You don’t need a boat to see Both Ruadh; just sturdy boots, midge repellent, and the ability to trek across difficult terrain. My first attempt, via the Tamnabhaigh track, failed. The track is a stony, seven-mile route that winds its way up Bealach Raonasgail. That day it had been raining heavily, and bits of the track were washed out. That should have been my clue to turn around, but I kept going. Once over the pass, I turned east to cross the southern shoulder of Mula. Then my walk came to a grinding halt at the raging waters of Abhainn Ghasacleit. I was less than a mile from the beehive, but there was no safe way to cross the river.

I returned in 2015, successfully reaching Both Ruadh by making the five mile hike from Morsgail. The cell, still retaining much of its turf covering, was stunning. But more treasures awaited. A ten-minute walk north leads to one of the best collections of intact bothans and shielings anywhere: Fidigidh Uachdrach (Upper Fidigidh).

Upper Fidigidh

Upper Fidigidh
I’ve returned to Fidigidh twice since then. During my visit this year, I found the book of poems. It is a travelling book, meant to be taken to another place. I will have to think of somewhere as fascinating as Fidigidh to leave it. It was left in the beehive a year ago, which shows just how few visitors ever make their way to far-off Fidigidh.

One of the poems in the book is Yeat’s ‘The Lake Isle of Innisfree’. The first verse makes me think what it must have been like in Uig on an early summer’s day; crossing Bealach na h-Imrich, the pass of the flitting, to head off to the shielings. Off to a place like Fidigidh; as remote as Yeat’s isle of Innisfree:

I will arise and go now, and go to Innisfree,
And a small cabin build there, of clay and wattles made:
Nine bean-rows will I have there, a hive for the honeybee,
And live alone in the bee-loud glade.

Sunday, November 26, 2017

Lonely Levinish - St Kilda

I doubt if it's in my future to climb any of the stacks of St Kilda, but it would be interesting to have done so. I have, however, had the privilege of motoring up close to the major stacks; Stac Dona, Stac Biorach, Soay Stac, Stac Armin, Stac Lee, and lonely Levenish.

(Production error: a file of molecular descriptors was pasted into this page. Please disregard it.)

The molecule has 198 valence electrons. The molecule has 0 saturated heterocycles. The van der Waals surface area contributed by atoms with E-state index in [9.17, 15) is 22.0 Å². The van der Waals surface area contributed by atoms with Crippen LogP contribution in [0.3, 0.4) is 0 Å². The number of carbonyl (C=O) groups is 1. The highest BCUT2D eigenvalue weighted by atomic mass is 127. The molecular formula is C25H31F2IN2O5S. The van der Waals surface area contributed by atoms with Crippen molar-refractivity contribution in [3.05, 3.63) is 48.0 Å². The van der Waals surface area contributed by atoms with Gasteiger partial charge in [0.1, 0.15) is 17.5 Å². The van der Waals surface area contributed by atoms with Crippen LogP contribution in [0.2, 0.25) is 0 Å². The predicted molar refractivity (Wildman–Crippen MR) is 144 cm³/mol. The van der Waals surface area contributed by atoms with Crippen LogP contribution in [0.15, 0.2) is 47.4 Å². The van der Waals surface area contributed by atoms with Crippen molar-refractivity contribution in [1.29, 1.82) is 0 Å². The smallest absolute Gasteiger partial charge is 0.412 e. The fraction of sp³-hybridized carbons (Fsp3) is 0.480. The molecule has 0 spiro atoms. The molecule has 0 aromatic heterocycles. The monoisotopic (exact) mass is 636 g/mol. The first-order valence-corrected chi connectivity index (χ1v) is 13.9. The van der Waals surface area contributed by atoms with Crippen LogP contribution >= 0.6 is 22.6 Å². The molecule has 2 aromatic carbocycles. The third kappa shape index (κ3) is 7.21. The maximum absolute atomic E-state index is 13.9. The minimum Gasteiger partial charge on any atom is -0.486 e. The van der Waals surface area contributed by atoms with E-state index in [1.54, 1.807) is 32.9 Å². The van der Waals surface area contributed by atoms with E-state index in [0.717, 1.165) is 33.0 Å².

Levenish is indeed lonely. Connected to Dun by a submerged ridge, it stands all by itself two miles out from Village Bay. Rising to just over 200 feet above the sea, it pales in comparison to the other stacks. But being visible from Village Bay, it shows up in the background of many photos.

Stac Levenish on a grey Kilda day

A Kilda landing - Stac Levenish in the distance
I've only come across one description of someone landing on Levenish, and that was Dr. A M Cockburn who visited it in 1927. He reported finding wild marguerites, sea-pinks, and scurvy-grass on the summit. When I sailed by a few dozen fulmars were nesting in cracks on the side of the rock, but nothing like the massive bird life found on the other stacks.

Levenish would be a star if was all by itself. It is four times as high as Rockall, and difficult to land on. But the superstar stacks, Stac Armin and Stac Lee, draw all the attention. If you ever sail to St Kilda, be sure to appreciate this rugged sentinel in the sea, one the Kildans of old could see most every day. 

Sunday, November 19, 2017

A Taransay Walk

My favorite walk on Taransay begins with the climb to the top of Beinn Ra. From the summit, if the sky is clear, you'll be greeted with a view of St Kilda, 55 miles to the west.

Top of Taransay (1998) - Kilda on the horizon
Of course, the weather does not always cooperate. The above photo was taken the first time I visited Taransay in 1998. The next photo is from a gray and windy day in 2011. Kilda was not visible.